Hanna de Jong-Markus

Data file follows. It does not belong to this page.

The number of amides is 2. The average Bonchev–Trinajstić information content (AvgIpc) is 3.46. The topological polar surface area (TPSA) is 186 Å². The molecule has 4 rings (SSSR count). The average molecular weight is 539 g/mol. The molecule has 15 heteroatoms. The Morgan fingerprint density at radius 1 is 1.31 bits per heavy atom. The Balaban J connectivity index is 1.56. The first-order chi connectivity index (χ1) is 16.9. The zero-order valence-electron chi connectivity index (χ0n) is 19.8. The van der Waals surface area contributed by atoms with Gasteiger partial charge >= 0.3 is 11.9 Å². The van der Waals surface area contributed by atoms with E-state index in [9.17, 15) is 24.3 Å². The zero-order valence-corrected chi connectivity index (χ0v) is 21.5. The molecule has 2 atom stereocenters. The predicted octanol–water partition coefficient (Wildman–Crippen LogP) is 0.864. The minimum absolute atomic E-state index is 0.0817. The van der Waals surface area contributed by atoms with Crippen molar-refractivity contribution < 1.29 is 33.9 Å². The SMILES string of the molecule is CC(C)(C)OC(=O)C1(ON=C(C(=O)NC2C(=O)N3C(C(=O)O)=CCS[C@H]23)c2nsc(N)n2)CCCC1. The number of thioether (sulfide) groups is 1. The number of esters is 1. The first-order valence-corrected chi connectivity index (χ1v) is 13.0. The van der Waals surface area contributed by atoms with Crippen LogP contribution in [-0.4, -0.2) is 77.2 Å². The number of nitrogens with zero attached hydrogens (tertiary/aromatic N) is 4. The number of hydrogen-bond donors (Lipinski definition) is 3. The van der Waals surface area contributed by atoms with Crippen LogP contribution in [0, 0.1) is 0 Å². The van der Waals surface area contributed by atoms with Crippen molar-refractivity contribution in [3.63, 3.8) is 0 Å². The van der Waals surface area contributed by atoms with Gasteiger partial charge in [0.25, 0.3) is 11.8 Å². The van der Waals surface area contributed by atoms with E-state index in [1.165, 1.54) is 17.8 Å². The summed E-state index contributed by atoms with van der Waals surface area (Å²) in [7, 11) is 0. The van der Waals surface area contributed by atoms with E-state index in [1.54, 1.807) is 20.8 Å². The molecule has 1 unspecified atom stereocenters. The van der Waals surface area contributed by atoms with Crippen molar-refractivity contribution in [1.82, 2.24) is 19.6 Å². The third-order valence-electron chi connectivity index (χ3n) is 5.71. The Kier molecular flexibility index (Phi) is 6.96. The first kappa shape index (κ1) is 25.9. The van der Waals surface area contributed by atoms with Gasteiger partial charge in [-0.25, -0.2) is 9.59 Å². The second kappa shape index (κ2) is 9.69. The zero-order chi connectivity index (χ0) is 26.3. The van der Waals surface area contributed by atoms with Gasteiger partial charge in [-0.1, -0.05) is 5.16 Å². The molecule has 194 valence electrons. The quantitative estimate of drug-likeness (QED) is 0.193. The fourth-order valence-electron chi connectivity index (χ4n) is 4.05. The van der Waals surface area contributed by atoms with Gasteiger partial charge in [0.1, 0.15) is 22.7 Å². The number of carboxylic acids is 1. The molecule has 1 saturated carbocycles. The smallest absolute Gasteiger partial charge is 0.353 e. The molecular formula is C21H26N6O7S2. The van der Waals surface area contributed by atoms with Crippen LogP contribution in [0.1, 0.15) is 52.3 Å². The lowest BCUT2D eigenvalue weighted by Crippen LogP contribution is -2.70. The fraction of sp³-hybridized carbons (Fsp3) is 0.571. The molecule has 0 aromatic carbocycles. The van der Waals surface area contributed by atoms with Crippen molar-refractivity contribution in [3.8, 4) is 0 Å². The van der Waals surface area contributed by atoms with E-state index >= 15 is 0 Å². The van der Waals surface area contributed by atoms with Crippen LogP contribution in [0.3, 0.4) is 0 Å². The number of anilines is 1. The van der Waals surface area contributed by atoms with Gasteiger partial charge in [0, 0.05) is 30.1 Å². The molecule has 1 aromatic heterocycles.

Chapter 2 44 the analysis started by listening to the audio files and reading the complete data set in order to get the whole picture of the phenomenon, while checking the transcripts. The insights and understandings that began to emerge were written down as reflections (cf. Elliot & Timulak, 2005). I subsequently edited the data by omitting obvious redundancies, repetitions and unimportant digressions (cf. Elliot & Timulak, 2005). Also, the data were uploaded to Atlas.ti24, the software programme used for coding. Next, the data were divided into distinctive meaning units, namely parts of the data that stand out of the context and could communicate sufficient information to provide a piece of meaning to the reader (Elliot & Timulak, 2005). This was followed by organizing the data, by assigning headings on the basis of the meaning units’ objects (Elliot & Timulak, 2005). Some headings were categories from the interview guide (e.g. ‘Tolerance’ and ‘Religious others’), others were new (e.g. ‘Refugees’). The meaning units with the same headings together were called a domain. The headings were defined in a code book (see Appendix VII). The definitions were continuously re-adjusted and compared to the meaning units, in order to reflect the content of the meaning units and domains clearly and comprehensively. Like all further coding, the coding was done in Dutch, because there would be a loss of meaning if the codes and concepts were translated into English in this phase already (cf. Van Nes et al., 2010). The domains and the definitions of the headings gave a general overview of the contents in the data. After several discussions among the research team, based on the reflections of the researcher it was defined which domains were up for more elaborate analysis in subsequent phases and from which perspectives. In this process, the overall research question was the guide to see which were important topics that showed up at several points in the data, like one recognises a musical theme. Based on the domains, the original research questions were adjusted and the themes of the various sub-studies were delineated. For example, originally we did not foresee that the differences between the pedagogical agents would be such a relevant issue. At this phase it was also decided that the scope would be widened towards religious diversity instead of focusing on religious tolerance, as participants elaborated much more on the broader area of religious diversity instead of focusing on tolerance only. Eventually, almost all domains were involved in one of these delineated sub-studies. For each sub-study, the meaning units of the specific domains were thematically coded one by one (cf. Braun & Clarke, 2006; Elliot & Timulak, 2005). This process was like a dialogue of the researcher with the data (cf. Elliot & Timulak, 2005): on the one hand I tried to use codes close to the 24 www.atlasti.com (initially version 7, later on version 8)